Choosing a gas furnace doesn’t have to be confusing or difficult. Natural gas is a popular choice for home heating because it burns cleanly and in many parts of the country it is affordable and easily available. It does need to be piped into a home and fed into whichever gas furnace is installed but once a gas line is run to a house, gas is an efficient and cost effective way to heat a home. Home that are adjacent to landfills or farmland (especially dairy farms and pig farms) may also be able to make use of biogas produced from animal and plant waste.
Every gas furnace comes with an efficiency rating that tells the consumer how good it is at burning the gas fed into it. The most common efficiency ratings are 80%, 90-92% and 97% or above. Awith an 80% efficiency rating will be the least costly to purchase but will cost the most to operate because it burns more gas to generate heat than a more efficient model. However, if a homeowner will only be in a home a year or two an 80% efficiency gas furnace is probably the best choice. The additional cost of a more efficient model will take longer than two years (in most cases) to recoup through fuel savings.
The most efficient gas furnace (97% or above) is typically not a good deal unless the homeowner lives in a part of the country where the cost of natural gas is very high or unless the homeowner knows the furnace will be used for a decade or more. Homeowners who know they will not be moving can comfortably choose the most efficient model available. Choosing a reputable contractor will insure the correct size of furnace and the most efficient ductwork is installed for maximum home heating comfort.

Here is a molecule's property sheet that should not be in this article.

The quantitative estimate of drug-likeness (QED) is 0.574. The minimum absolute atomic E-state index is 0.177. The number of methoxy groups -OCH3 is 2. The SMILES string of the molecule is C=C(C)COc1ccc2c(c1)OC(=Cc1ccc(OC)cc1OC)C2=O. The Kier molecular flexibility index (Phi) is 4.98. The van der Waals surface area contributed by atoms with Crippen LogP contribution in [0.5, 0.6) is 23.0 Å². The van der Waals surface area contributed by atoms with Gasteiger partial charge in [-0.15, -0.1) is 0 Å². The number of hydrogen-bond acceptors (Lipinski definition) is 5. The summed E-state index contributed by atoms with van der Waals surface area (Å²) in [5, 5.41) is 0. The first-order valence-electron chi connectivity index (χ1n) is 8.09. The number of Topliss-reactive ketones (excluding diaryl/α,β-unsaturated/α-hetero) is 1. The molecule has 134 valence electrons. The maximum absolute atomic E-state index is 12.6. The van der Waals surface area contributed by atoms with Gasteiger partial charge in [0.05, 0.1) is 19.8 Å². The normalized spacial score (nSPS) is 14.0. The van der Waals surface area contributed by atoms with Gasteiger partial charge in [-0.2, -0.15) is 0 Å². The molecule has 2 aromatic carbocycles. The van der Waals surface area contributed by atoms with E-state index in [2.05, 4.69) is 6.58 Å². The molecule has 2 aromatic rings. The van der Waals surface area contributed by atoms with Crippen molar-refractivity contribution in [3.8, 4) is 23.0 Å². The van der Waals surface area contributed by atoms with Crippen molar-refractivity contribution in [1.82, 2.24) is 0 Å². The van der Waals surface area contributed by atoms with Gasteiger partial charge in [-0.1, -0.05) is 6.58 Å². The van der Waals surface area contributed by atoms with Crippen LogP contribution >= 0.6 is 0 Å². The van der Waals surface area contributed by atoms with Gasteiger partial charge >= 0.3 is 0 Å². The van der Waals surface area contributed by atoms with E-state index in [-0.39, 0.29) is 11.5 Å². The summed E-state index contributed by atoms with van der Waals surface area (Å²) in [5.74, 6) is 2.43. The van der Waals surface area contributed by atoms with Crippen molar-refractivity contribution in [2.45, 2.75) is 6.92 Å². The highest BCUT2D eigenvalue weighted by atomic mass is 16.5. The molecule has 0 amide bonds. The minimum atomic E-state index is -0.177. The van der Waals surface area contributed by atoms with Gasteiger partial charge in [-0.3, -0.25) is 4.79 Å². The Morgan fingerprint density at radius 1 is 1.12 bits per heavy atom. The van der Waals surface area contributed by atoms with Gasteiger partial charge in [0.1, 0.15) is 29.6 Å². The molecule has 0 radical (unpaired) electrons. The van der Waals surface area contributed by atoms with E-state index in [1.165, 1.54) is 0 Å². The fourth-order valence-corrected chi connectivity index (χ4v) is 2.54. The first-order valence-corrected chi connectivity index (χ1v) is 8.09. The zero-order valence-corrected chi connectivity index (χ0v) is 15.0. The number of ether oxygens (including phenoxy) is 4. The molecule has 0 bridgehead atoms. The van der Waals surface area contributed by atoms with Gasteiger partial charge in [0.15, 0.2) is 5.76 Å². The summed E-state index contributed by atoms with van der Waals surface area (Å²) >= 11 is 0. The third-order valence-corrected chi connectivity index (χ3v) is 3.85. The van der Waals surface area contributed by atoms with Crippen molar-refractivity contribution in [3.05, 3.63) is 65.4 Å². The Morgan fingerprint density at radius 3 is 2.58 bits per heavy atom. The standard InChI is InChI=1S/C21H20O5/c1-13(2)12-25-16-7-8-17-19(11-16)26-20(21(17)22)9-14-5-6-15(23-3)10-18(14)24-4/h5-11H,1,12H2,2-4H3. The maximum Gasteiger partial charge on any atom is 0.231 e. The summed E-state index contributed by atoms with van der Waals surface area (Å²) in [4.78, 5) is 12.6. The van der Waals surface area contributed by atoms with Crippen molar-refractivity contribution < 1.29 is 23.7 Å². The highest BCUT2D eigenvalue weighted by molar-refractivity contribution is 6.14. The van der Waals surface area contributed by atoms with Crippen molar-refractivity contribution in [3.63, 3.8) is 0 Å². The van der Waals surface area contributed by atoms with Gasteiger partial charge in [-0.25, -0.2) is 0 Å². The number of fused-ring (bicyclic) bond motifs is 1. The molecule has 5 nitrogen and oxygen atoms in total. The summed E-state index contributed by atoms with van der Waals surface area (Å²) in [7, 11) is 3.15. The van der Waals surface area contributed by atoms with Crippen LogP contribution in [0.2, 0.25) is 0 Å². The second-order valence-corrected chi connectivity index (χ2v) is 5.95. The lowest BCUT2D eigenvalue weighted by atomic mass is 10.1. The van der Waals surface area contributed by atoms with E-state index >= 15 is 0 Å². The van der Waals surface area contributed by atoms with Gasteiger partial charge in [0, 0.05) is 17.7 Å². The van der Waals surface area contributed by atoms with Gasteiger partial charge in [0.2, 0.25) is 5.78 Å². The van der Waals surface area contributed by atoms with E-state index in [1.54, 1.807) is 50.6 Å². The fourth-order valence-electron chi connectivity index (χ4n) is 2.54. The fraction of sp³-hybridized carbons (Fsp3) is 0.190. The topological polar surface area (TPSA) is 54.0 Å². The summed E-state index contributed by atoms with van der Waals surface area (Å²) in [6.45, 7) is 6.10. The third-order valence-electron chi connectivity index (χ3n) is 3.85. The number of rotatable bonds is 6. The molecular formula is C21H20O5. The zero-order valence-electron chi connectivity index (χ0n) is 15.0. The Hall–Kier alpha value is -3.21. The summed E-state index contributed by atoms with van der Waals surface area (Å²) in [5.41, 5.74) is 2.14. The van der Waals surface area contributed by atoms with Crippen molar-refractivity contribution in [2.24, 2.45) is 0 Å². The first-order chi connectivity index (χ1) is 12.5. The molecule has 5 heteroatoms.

To use biogas in a gas furnace, it is necessary to insure the biogas generated is of the same purity as natural gas. For homeowners who live on a dairy farm and already have a biogas reactor installed, this means making a simple call the contractor who installed it to make sure the proper equipment is included to refine the biogas for home use. Once it is sufficiently refined, it can be used just like natural gas in any ordinary gas furnace.
In many parts of the country biogas is already used to heat homes, often without homeowners even realizing this. Some communities have been able to tap local landfills and refineand in rural areas farms sometimes sell it to public utilities for public use. To find out whether biogas is already available in your area, or to find out how to install a biogas reactor on your own farm, contact your public utility or go to the EPA website to info on funding.